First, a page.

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Paul Elliot

Matt Muse Raps His Heart Out On 'Love & Nappyness'

Matt Muse used to hate love songs. Last fall, the Chicago rapper asked his Instagram followers what they’d like to see on his next project, and they answered resoundingly with demand for more songs like “Shea Butter Baby,” a hip-house love song that was a highlight of 2018’s Nappy Talk. “I think love songs are mad corny, so I was like ‘Hell naw,’” he laughs over the phone. “But then I’m thinking, ‘They told you their answer. What is a way I can satisfy this desire?’” Muse then faced the challenge of delving into love songs without repeating himself or regurgitating cliches.

Love & Nappyness, Matt Muse’s new project, explores love from all angles: romantic, but also platonic, familial, even spiritual. It’s an ambitious undertaking, but Muse succeeds through sharp writing and soulful production. It’s the best work yet by a rising artist in Chicago’s fertile hip-hop scene.

The rapper born Dexter Matthews found inspiration for the album in his church’s annual Agape Festival. “The festival was everybody feasting together in the basement of our church celebrating love,” he says. Included in the program were Greek and Biblical terms for various kinds of love that provided a framework as Muse wrote his verses and eventually became subtitles for each track. “Love doesn’t just exist in this vacuum of intimate relationships. It actually exists in all these other ways too,” he says.

The South Side rapper was careful to avoid the corniness he sees inherent to the love songs churned out by pop songwriters for “anybody who can look good and sing well.” “The way I automatically combat that corniness is the nappyness,” Muse explains. “It’s real, it’s me, it’s genuine. Everything I talk about in every one of these songs is one million percent real to me.” The EP’s title is less an Al Green reference than a celebration of freedom from external expectations, symbolized by his natural hair.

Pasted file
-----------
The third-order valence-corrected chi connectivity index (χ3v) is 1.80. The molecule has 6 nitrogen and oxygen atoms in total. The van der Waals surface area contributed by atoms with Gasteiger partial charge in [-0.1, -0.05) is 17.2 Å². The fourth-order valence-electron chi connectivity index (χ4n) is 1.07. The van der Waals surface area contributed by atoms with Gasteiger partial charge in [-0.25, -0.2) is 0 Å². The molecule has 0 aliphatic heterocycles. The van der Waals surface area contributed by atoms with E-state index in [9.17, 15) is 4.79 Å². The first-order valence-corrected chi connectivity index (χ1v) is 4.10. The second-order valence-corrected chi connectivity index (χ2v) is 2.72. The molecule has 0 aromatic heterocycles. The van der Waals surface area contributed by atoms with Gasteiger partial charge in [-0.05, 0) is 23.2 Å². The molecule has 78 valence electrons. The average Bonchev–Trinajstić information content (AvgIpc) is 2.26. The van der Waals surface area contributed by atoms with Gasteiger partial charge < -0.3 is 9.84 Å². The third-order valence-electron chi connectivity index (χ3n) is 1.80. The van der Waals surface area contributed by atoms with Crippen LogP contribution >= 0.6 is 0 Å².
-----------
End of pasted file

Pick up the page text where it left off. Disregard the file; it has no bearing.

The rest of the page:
On the project’s first track, “St. Matthew (Agape),” Muse raps directly to God. “Now me at 26, 10 years from you / But searching for a verse to keep the congregation moved / Guess we ain’t that far removed but I’m still stuck & still confused.” I’d recommend that!Though he grew up intending to be a preacher, he stopped believing entirely after processing the deaths of loved ones in his teens. His distance from divinity is the heart of the song, where he laments earthly racism and disloyalty while admitting his own mistakes. It’s a credit to Muse’s pen that he balances the heavy subject matter with moments of levity, like when he imagines that God will “probably reply ‘Same phone, who dis?’” Muse stresses that his lack of religious beliefs didn’t divide him from his churchgoing family. “I still be pulling up to the church sometimes, people don’t treat me any different.”